Slaves to the Culture of Death

“Treason doth never prosper: what’s the reason? Why, if it prosper, none dare call it treason.”

Of Treason by John Harington

Sin is, of course, an act of trea­son betraying not only God but our neighbors and our true selves. In a culture in which sin has become widespread, it becomes necessary to stop seeing it as sinful and to stop calling it sin. Thus, in a perverse and ultimately diaboli­cal sense, we are now living in a sinless society. It is sinless in the perception of many who fail to see the sinfulness of “normative” behavior, and it is sinless in the sense that those who know such behavior to be wrong dare not call it sinful.

It takes a courageous man to call behavior that has become normative a sin. Cardinal Ratzinger has always been such a man. “People today know of no standard,” he said. “To be sure, they do not want to know of any because they see standards as threats to their freedom.”

Here we can at once say that at the very heart of sin there lies the human being’s denial of his creatureli­ness, inasmuch as he refuses to accept the standard and the limitations that are implicit in it. He does not want to be a creature, does not want to be sub­ject to a standard, does not want to be dependent. He considers his dependence on God’s creative love to be an imposition from without. . . . Thus the human being himself wants to be God.

When he tries this, everything is thrown topsy-turvy. The relationship of the human being to himself is altered, as well as his relationship to others. The other is a hindrance, a rival, a threat to the person who wants to be God. The relationship with the other becomes one of mutual recrimination and struggle, as is masterfully shown in Genesis 3:8–13, which presents God’s conversation with Adam and Eve. Finally the relationship to the world is altered in such a way as to become one of destruction and exploitation. The human being who considers dependence on the highest love as slavery and who tries to deny the truth about himself, which is his creatureliness, does not free himself; he destroys truth and love.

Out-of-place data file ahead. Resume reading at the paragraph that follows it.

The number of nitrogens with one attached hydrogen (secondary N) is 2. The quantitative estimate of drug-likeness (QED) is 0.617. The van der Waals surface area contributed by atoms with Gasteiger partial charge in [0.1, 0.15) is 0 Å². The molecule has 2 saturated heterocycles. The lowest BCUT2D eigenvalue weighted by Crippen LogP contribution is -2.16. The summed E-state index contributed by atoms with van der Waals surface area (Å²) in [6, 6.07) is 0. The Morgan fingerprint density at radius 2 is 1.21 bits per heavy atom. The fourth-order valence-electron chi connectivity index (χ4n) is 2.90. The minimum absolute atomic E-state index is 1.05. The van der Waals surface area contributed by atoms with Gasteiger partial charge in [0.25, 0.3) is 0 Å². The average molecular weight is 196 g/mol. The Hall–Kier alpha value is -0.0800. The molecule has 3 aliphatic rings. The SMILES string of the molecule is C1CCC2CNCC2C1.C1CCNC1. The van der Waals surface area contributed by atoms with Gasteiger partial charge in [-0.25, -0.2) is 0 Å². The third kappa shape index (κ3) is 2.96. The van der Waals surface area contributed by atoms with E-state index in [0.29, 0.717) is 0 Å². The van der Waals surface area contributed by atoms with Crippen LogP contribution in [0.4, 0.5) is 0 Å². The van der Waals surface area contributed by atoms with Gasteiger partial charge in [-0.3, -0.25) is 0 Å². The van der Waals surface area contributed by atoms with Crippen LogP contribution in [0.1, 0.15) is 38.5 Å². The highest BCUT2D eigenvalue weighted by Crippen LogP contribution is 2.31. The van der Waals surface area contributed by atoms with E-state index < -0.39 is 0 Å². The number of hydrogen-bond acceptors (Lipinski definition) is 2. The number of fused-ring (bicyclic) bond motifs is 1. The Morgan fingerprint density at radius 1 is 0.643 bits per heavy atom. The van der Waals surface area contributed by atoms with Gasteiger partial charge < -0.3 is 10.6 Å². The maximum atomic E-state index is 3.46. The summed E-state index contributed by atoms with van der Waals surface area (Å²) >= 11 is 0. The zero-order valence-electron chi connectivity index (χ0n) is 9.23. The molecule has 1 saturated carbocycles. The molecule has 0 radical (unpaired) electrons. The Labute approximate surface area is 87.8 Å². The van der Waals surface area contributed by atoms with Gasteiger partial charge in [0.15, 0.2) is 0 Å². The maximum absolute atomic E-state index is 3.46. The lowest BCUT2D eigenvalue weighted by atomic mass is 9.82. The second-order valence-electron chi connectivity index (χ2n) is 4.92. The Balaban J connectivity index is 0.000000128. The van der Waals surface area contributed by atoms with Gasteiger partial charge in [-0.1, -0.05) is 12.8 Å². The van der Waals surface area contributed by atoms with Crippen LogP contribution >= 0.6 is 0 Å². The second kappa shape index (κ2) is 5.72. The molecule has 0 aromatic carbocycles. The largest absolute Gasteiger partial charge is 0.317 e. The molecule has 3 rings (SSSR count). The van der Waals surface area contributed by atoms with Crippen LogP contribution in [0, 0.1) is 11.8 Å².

He does not make himself a god, which in fact he cannot do, but rather a caricature, a pseudo-god, a slave of his own abilities, which then drag him down. So it is clear now that sin is, in its essence, a renun­ciation of the truth. . . . He is living in untruth and in unreality. His life is mere appearance; he stands under the sway of death. We who are surrounded by a world of untruths, of un-life, know how strong this sway of death is, which even negates life itself and makes it a kind of death.

In the Beginning by Pope Benedict XVI

The culture of death, so brilliantly summarized and characterized by the future pope, is forged in the prideful heart of each one of us. In making ourselves pseudogods, we sacrifice others on the altar that we have erected for the worship of ourselves. We sacrifice not only those who share our guilt but also the blameless ones, our children both born and unborn, and the Blameless One Himself, whom we nail hatefully to the Cross.

The wages of sin is indeed death. It is the death of our fellow sinner, the death of our innocent victims, and the death of our God, but it is also, as Ratzinger proclaims, the death of ourselves. In endeavoring to make ourselves god, we are inevitably dragged down by our own abilities, limitations, and passions. We not only nail God and our neighbor to the Cross, we also nail our­selves to our own self-erected crosses, bleeding to death from our own self-inflicted wounds.

This article is taken from a chapter of Benedict XVI: Defender of the Faith by Joseph Pearce, which is available from TAN Books.



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